I think bands work best as collaborative efforts.  I'm always open to suggestions on guitar riffs, and I've certainly been known to suggest a drum or bass part, or vocal placement, but I wouldn't say I "wrote" those parts.  On the other hand, I play drums on DEMONBROTHER, and Won't Belong recordings, and bass on Vaccine, and wrote those parts, at least for the most part. 

8) BUCKET FULL OF TEETH is one of my favourite bands of all time, what could you tell us about that project? Will you guys ever do another record? (I can dream...)
That project was unusual for me.  I would write a lot of the song concepts in my head, or on paper, not using a guitar, but trying to map it out conceptually.  Mainly I was trying to push what I felt were the bounds of punk/hardcore, but also to clearly stay within it.  I'm not sure how well we achieved that, and I'm not sure how many people appreciated our approach, but that was the goal.  I think it's safe to say there won't be another record, but for anyone who digs that stuff, I'd suggest they check out the band No Faith that I'm in, it's probably the most similar musical project I've been involved in.  

9) What new music influences you?
Well, influence can be subconscious and isn't always that obvious, so as far a recent music and current bands that I'm into and probably influences me in one way or another: The Estranged, Gas Chamber, Tenement, Naomi Punk, Radioactivity, Mount Eerie, Latishia's Skull Drawing, Big Eyes, Ukiah Drag, Total Control, Mothercountry Motherfuckers, The #1s, Broken Water, Institute, Kurt Vile, Milk Music, etc, etc, and local bands like Neutral Fixation, Psychic Blood, Urochromes, California X, and Magik Markers to name a few!

10) How was AMPERE first conceived?
It was pretty simple, we all moved into the same house together and decided it would be fun to do a 'house band.'  I think our idea was to be noisy, not in terms of actual "noise", but just in having some parts that were somewhat abstract, and chaotic.  That idea kind of changed relatively quickly, as like most bands, we started figuring out what we were actually doing once we were doing it, or at least there's nothing abstract in our music any more, but I think it's still about pursuing our own original way to create chaotic music.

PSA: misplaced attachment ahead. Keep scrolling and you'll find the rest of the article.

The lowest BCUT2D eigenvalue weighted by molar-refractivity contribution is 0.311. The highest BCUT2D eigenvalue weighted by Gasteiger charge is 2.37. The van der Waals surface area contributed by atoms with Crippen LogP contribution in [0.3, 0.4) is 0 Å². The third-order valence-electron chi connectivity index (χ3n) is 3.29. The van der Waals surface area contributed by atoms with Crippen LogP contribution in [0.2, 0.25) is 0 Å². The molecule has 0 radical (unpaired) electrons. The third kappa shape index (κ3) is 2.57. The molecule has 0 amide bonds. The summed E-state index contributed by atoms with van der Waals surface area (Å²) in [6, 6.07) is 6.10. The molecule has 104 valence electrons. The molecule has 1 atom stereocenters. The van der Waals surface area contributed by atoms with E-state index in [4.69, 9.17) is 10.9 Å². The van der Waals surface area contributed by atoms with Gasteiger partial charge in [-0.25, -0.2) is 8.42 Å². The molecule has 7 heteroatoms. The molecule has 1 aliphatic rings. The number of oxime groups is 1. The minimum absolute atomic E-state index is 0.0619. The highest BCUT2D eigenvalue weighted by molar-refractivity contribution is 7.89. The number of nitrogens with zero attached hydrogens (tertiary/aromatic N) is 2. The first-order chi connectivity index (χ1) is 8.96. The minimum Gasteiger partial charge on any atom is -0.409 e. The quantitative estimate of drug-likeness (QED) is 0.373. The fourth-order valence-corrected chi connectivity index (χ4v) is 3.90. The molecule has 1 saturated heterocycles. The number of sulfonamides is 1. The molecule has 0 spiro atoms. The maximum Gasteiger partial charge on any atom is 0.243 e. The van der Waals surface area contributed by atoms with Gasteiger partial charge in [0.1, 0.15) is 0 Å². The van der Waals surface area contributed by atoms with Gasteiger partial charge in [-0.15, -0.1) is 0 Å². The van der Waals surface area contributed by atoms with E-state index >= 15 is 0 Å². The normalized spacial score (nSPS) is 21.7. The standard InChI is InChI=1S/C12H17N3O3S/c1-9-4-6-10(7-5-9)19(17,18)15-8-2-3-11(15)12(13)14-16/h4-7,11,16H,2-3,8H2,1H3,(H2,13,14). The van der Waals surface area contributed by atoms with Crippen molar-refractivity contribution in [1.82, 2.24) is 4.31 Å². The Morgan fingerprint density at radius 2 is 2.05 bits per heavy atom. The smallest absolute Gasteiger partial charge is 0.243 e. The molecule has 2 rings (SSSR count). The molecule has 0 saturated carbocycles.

11) You only tour about once a year (from what I remember Stephen saying), what are the band's obstacles from increasing that? Or does AMPERE enjoy only playing a few shows a year?
Assuming we're just talking about Ampere, at this point it's just a matter of juggling peoples jobs, vacation time, family, etc.  I would love for Ampere to play more, but it's more complicated than that.  We have been playing more in the past year or two than we were for a couple of years before that. 

12) I assume ORCHID is still a band/subject that gets brought up a lot. Is that in the past for you, or do you enjoy discussing about those times?
Well, Orchid is certainly in the past, but I don't have any ill feelings towards that past, and am still in touch with all of those guys to one extent or another.  I'm not one to feel super nostalgic, or pretend that being in that band was much different than being in any other band.

13) What is happening with LONGINGS?
We have an LP that has been slowly being pressed thanks to backlogged pressing plants, but it should be out in September on Framework (US) and Echo Canyon (FR).  We'll be touring to Philly/Cleveland/Chicago/Toronto/Montreal at the end of August (with copies of the European Pressing with us), and plan to go to the West Coast this winter. 

14) What is next for Will Killingsworth?
New music in the works from DEMONBROTHER and No Faith, as well as a newer project Absolute Power. For the new No Faith LP features Dave Witte's amazing drumming and I'm really excited about that.  Absolute Power is with most of the line-up of Veins and Chris (Aerosols, Suburbanite, Wasteland, etc) doing vocals.  Meanwhile I plan on recording and mastering a lot of bands, if all continues to go well!  I've been doing a fair amount of mixing for bands for recordings that were done elsewhere and it's a cool challenge that I hope to continue to do more of.